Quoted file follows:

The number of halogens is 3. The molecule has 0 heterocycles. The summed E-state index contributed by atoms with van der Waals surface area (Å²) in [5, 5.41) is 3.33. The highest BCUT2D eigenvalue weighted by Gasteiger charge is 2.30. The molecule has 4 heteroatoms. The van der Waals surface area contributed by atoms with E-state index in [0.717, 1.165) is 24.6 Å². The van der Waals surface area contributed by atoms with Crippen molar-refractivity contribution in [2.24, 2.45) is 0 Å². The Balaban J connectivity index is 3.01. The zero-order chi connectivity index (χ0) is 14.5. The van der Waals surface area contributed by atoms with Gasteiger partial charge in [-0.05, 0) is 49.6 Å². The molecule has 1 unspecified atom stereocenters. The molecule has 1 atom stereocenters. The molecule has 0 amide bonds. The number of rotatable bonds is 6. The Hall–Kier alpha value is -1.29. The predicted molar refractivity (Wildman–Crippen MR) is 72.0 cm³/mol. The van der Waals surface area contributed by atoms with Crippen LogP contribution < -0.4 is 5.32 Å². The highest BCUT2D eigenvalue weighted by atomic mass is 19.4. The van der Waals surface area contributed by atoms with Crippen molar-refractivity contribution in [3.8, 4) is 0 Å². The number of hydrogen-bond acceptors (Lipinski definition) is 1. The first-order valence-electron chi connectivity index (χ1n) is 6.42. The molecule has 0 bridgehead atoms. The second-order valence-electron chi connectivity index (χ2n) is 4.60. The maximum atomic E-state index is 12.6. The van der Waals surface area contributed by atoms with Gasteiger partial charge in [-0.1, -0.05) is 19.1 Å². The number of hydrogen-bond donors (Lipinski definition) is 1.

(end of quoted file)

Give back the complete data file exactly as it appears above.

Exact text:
The number of halogens is 3. The molecule has 0 heterocycles. The summed E-state index contributed by atoms with van der Waals surface area (Å²) in [5, 5.41) is 3.33. The highest BCUT2D eigenvalue weighted by Gasteiger charge is 2.30. The molecule has 4 heteroatoms. The van der Waals surface area contributed by atoms with E-state index in [0.717, 1.165) is 24.6 Å². The van der Waals surface area contributed by atoms with Crippen molar-refractivity contribution in [2.24, 2.45) is 0 Å². The Balaban J connectivity index is 3.01. The zero-order chi connectivity index (χ0) is 14.5. The van der Waals surface area contributed by atoms with Gasteiger partial charge in [-0.05, 0) is 49.6 Å². The molecule has 1 unspecified atom stereocenters. The molecule has 1 atom stereocenters. The molecule has 0 amide bonds. The number of rotatable bonds is 6. The Hall–Kier alpha value is -1.29. The predicted molar refractivity (Wildman–Crippen MR) is 72.0 cm³/mol. The van der Waals surface area contributed by atoms with Crippen LogP contribution < -0.4 is 5.32 Å². The highest BCUT2D eigenvalue weighted by atomic mass is 19.4. The van der Waals surface area contributed by atoms with Crippen molar-refractivity contribution in [3.8, 4) is 0 Å². The number of hydrogen-bond acceptors (Lipinski definition) is 1. The first-order valence-electron chi connectivity index (χ1n) is 6.42. The molecule has 0 bridgehead atoms. The second-order valence-electron chi connectivity index (χ2n) is 4.60. The maximum atomic E-state index is 12.6. The van der Waals surface area contributed by atoms with Gasteiger partial charge in [-0.1, -0.05) is 19.1 Å². The number of hydrogen-bond donors (Lipinski definition) is 1.